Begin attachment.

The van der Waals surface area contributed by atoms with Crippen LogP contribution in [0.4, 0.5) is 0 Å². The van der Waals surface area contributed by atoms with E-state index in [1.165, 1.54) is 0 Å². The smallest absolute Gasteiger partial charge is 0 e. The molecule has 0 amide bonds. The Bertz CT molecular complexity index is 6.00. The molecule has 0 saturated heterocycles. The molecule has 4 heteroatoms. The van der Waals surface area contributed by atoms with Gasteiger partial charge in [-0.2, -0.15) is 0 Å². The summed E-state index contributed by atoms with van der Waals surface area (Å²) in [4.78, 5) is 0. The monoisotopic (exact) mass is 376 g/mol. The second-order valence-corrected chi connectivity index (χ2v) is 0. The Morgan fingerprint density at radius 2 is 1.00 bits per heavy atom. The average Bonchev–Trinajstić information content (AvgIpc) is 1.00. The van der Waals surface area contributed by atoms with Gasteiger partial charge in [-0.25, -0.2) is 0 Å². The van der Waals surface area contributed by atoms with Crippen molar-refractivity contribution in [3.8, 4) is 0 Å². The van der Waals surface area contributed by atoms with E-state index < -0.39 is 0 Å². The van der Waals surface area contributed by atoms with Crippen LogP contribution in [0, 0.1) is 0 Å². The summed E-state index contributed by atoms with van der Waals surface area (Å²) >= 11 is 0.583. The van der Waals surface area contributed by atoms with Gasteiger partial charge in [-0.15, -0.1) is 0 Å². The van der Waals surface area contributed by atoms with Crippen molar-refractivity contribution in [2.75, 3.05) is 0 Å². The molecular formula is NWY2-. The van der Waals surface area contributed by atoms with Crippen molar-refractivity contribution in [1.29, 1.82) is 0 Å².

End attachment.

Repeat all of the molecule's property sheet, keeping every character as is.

The van der Waals surface area contributed by atoms with Crippen LogP contribution in [0.4, 0.5) is 0 Å². The van der Waals surface area contributed by atoms with E-state index in [1.165, 1.54) is 0 Å². The smallest absolute Gasteiger partial charge is 0 e. The molecule has 0 amide bonds. The Bertz CT molecular complexity index is 6.00. The molecule has 0 saturated heterocycles. The molecule has 4 heteroatoms. The van der Waals surface area contributed by atoms with Gasteiger partial charge in [-0.2, -0.15) is 0 Å². The summed E-state index contributed by atoms with van der Waals surface area (Å²) in [4.78, 5) is 0. The monoisotopic (exact) mass is 376 g/mol. The second-order valence-corrected chi connectivity index (χ2v) is 0. The Morgan fingerprint density at radius 2 is 1.00 bits per heavy atom. The average Bonchev–Trinajstić information content (AvgIpc) is 1.00. The van der Waals surface area contributed by atoms with Gasteiger partial charge in [-0.25, -0.2) is 0 Å². The van der Waals surface area contributed by atoms with Crippen molar-refractivity contribution in [3.8, 4) is 0 Å². The van der Waals surface area contributed by atoms with E-state index < -0.39 is 0 Å². The van der Waals surface area contributed by atoms with Crippen LogP contribution in [0, 0.1) is 0 Å². The summed E-state index contributed by atoms with van der Waals surface area (Å²) >= 11 is 0.583. The van der Waals surface area contributed by atoms with Gasteiger partial charge in [-0.15, -0.1) is 0 Å². The van der Waals surface area contributed by atoms with Crippen molar-refractivity contribution in [2.75, 3.05) is 0 Å². The molecular formula is NWY2-. The van der Waals surface area contributed by atoms with Crippen molar-refractivity contribution in [1.29, 1.82) is 0 Å².